Voulez-vous le vuvuzela?

It’s brought a new meaning to the phrase ‘getting the horn’ for football players, it’s taking up more column inches than Pamela Anderson did on that boat that time, and, right now, it encapsulates perfectly everything that’s wrong with our media, our country and us.

Newspapers and TV shows are going bonkers to crowbar vuvuzela ‘coverage’ into their products. There are stories about the slender plastic noisemaker spreading cold and flu viruses, concerns that it will cause tinnitus or make fans’ ears drop off or something – it can’t be long now before someone inks out a spurious link between vuvuzelas and heart attacks or cancer…

In the past week, you couldn’t make up some of the ‘zela’-related hoo-ha. Seriously, here is a quick list of some of the things I’ve read and seen:

• 14 different vuvuzela iPhone applications
• A man playing a vuvuzela on NEWSNIGHT
• Ostensibly serious studio debates about the ‘hazards’ the instrument poses
• A massive space on today’s guardian.co.uk front page containing an ‘idiot’s guide to the vuvuzela’.

OK, so some of those things could be considered fun reporting of current events, to be filed in the ‘and finally’ category. But enough’s enough; it was funny to start with, now the endless time and space being dedicated to the so-called ‘controversial’ instrument just smacks of the same old media desperation. And they accuse the vuvuzela of droning on.

Much worse than all that, however, is the news that the BBC is considering offering ‘vuvuzela-free’ coverage of games via the red button. Er, you what now?

There’s surely some sort of lingering imperial arrogance happening here. Something you don’t like or understand happening at a sporting event in Africa? It’s OK, we’ll just edit it out and pretend it’s not happening. After all, it wouldn’t be the first time in our relationship with the continent that we’ve done that…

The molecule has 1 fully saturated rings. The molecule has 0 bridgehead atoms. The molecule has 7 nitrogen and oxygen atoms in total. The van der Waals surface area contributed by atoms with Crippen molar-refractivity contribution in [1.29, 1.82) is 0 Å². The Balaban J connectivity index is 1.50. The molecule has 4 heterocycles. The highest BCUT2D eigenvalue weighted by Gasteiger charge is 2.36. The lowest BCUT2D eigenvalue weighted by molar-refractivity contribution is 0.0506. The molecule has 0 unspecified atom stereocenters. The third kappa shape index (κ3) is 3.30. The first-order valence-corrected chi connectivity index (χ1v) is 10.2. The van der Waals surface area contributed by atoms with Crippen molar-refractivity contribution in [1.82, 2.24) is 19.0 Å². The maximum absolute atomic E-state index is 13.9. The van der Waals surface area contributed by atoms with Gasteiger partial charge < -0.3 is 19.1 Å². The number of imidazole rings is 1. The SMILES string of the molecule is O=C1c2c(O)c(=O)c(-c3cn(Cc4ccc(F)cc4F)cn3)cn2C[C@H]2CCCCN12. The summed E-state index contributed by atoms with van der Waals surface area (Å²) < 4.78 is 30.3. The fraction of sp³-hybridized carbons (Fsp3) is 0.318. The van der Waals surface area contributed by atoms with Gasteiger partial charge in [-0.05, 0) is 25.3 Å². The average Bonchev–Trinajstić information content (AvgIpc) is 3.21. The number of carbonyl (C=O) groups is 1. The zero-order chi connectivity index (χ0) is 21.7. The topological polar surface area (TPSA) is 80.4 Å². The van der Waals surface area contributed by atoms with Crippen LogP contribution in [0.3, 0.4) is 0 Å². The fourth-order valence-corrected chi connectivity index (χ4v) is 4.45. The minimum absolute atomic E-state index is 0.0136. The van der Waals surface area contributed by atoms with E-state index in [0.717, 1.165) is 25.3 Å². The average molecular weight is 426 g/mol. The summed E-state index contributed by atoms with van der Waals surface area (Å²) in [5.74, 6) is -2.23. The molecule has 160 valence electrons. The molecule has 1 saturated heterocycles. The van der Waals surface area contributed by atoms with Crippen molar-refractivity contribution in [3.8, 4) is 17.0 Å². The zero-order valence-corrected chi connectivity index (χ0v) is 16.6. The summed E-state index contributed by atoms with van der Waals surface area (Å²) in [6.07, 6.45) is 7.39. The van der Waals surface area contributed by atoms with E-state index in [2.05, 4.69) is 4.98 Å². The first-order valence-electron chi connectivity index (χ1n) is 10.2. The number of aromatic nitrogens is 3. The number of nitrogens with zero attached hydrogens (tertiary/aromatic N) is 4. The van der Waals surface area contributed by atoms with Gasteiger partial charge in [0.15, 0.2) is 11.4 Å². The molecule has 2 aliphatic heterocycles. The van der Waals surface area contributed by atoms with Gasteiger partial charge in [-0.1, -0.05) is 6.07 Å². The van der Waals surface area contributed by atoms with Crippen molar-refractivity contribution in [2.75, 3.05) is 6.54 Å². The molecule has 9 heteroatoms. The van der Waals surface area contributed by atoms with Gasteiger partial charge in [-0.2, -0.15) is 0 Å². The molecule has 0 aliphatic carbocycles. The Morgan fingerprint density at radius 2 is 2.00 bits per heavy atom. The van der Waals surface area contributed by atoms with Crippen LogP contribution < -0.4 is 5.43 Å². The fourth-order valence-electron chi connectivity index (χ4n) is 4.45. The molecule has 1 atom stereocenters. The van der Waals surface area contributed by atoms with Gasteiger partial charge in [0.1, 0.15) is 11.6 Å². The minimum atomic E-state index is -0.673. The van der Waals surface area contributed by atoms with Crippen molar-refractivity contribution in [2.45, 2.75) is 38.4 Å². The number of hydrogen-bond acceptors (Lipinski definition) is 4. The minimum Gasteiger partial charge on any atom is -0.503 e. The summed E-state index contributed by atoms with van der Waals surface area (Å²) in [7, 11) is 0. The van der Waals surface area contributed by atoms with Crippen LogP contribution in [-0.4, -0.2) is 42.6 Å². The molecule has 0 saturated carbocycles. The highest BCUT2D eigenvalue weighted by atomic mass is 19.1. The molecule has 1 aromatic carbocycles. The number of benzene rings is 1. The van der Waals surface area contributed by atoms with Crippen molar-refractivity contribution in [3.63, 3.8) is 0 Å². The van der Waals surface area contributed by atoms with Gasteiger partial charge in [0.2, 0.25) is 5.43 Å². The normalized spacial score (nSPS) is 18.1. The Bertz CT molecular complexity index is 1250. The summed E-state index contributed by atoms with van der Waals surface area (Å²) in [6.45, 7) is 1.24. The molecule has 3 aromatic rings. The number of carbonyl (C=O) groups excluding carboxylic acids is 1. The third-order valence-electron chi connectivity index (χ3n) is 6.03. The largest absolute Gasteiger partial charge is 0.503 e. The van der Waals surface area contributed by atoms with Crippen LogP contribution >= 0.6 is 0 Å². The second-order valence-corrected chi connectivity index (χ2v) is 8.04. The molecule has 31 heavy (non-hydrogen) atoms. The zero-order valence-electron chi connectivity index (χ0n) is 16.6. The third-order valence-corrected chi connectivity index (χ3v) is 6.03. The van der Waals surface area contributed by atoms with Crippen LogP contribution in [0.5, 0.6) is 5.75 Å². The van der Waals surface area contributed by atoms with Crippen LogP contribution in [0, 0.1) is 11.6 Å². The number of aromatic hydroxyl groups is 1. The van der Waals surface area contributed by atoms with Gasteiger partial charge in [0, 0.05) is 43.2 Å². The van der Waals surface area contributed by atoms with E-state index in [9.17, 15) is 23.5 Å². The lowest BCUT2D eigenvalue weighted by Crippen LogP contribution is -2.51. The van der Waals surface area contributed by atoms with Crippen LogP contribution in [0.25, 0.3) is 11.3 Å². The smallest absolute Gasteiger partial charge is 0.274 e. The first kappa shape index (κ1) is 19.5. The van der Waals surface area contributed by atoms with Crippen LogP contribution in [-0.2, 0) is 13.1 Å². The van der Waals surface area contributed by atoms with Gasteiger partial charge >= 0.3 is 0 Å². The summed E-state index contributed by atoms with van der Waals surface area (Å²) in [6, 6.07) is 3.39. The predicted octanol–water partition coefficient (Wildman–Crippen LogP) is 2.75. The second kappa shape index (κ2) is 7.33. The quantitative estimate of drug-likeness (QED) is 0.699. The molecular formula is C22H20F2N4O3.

As Shaun from Shaun of the Dead neatly observed on Twitter: “Complaining about the vuvzelas [sic] is embarrassing. It’s part of their game and we are their guests. Suck it up and stop whinging. Hooooooooonk!”

He then went on to make this equally trenchant observation: “Of course if an enormous swarm of mutant, weaponized bees were to attack, now would be the time.” Something to bear in mind, I suppose.

Now if, for some reason, you live in a cave – actually, it would be especially annoying in a cave – and haven’t heard a vuvuzela yet, it sounds a bit like Amy Winehouse gargling Listerine while doing laps of your local one-way system on a 25cc scooter. So I’m not about to pretend it isn’t grating.

But, while we might view the vuvuzela as either a quirky idiosyncrasy or an evil pipe that channels the sounds of hell directly on to the earth and into our ears, it is a fundamental part of supporters’ enjoyment of the game in South Africa. What’s more, aside from the football, obviously, it will characterise this tournament.

Much of Britain still, it seems, needs to realise that we can’t just erase stuff we don’t like or understand. Please leave the noise in the games, BBC. It wouldn’t be the same without it.

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3 thoughts on “Voulez-vous le vuvuzela?

  1. It’s especially stupid when you consider the constant fucking racket of bells and drums at Pompey, the cocophany of cocky crap sung by Spurs fans and the ear shattering smugness at Chelsea. All better than the silence at Utd though. I’m sure the Africans would find all that annoying. A different issue may be a point I heard the other day that the media coverage in this country is full of the impact the cup could have on race relations in South Africa but none of them have featured, intrviewed or videoed a single white person. So either the white south africans are not interestd, which would be a story in itself, or white south africans are being deliberately ignored… which would be odd considering the context. ANYWAY good blog dave!

  2. I think they add to the atmosphere – haven’t really noticed that much difference from the normal horns and whistles that footie draws.

    And as long as I can still hear the great escape being played by the England supporter band during our matches – I couldn’t care less 🙂

  3. A great point Dave, infact I barely notice the constant drones of Amy Whinehouse gargaling listerine on her scooter anymore, however I think when South Africa play tonight it may be a little louder than normal.

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